The Missing Armada and the Fate of US-ROK Relations

By: Trisha Ray, Columnist

Photo Credit: MintPress News

On April 11, President Trump, in response to North Korean announcements of an impending nuclear test, announced that he was sending an ‘armada’ to Korean shores. By April 19, the armada had yet to arrive, triggering criticism in South Korea of Trump’s empty statements. The Trump administration’s diplomatic faux-pas comes at a crucial time for the US-Republic of Korea (ROK) alliance, as South Korea prepares for its presidential election on May 9, 2017. Based on precedents set during the 2003 election which brought the anti-US Roh Moo-hyun to power, Trump should tread with caution, as his actions in the following weeks will determine whether Washington will be dealing with a cooperative administration in Seoul, or one whose interests are not in line with its own.

The Missing Armada

In the run-up to April 15, the birthday of North Korea’s first illustrious leader Kim Il-Sung, concerns mounted in the United States, Japan, and South Korea that North Korea would conduct a nuclear test to mark the occasion.[i] In a show of strength meant to deter such an action, the US Air Force in Japan staged a massive “no-notice military exercise,” putting their F-15s, helicopters, and tankers on display.[ii] To drive home the point, President Trump declared that he was “sending an armada” to the Korean peninsula.[iii] Included in this armada was the aircraft carrier USS Carl Vinson. By April 19, it became clear that the ‘armada’ was nowhere near the Korean peninsula, and the USS Carl Vinson was in fact off the northwest coast of Australia.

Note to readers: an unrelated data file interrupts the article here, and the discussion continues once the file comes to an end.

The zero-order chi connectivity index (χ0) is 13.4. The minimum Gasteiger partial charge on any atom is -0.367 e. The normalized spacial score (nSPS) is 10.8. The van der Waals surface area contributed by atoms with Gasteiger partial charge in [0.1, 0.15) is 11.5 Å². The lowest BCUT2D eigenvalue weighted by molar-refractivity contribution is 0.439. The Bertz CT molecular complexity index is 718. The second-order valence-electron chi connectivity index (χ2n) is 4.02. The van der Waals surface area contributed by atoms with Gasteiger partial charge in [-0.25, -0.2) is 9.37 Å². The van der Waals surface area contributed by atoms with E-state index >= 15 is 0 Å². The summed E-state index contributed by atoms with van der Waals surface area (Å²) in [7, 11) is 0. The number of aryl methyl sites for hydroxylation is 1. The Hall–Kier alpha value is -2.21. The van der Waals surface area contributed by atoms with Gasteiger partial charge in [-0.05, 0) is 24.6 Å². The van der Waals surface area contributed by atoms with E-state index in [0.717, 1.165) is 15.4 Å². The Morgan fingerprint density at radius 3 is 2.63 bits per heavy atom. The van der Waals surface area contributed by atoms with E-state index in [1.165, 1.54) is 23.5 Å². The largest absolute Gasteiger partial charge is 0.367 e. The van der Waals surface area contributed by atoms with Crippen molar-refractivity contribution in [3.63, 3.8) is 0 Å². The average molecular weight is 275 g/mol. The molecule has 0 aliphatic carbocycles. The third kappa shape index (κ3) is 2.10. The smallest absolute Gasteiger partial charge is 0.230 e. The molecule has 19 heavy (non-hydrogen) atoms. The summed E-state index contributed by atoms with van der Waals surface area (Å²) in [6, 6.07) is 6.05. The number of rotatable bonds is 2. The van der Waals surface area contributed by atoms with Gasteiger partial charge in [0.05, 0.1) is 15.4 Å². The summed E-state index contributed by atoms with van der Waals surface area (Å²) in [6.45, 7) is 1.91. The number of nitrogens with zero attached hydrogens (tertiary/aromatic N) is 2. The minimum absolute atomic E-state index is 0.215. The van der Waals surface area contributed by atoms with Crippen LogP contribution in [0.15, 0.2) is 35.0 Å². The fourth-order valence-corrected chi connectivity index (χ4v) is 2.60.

Around this time, Korean media also picked up on an interview Trump gave to the Wall Street Journal where he claimed that Korea was part of China.[iv] While not historically inaccurate, the statement was viewed as highly insensitive toward Koreans, for whom China’s drive to erase Korean history by appropriating it into Chinese local history is a precarious subject.[v]

The Effects of the Trump Administration’s Diplomatic Gaffes

South Korean perceptions of the Trump administration’s reliability have deteriorated in light of these events. On April 13, Chosun Ilbo reported fears of Trump “going rogue”—launching a preemptive strike against North Korea without Seoul’s approval.[vi] Later, on April 19, Yonhap News criticized the administration for the confusion and panic it created with its false statement about the location of the USS Carl Vinson.[vii] Should perceptions continue to deteriorate, they could ultimately impact the upcoming South Korean presidential election in ways that run counter to US interests.

South Korean public opinion during presidential elections has in the past been influenced by alliance issues. In 2003, Roh Moo-hyun was elected based in part on an anti-US rhetoric that gained popularity after the 2002 Yangju highway incident in which two South Korean girls were accidentally killed by a US armored vehicle.[viii] Undercurrents of this anti-alliance sentiment continue to surface, driven by mistrust of the United States’ intentions. As sociologist Shin Gi-wook notes, “South Korea is caught between two conflicting identities: the alliance identity that sees the United States as a friendly provider and the nationalist identity that pits Korean identity against the United States.”[ix]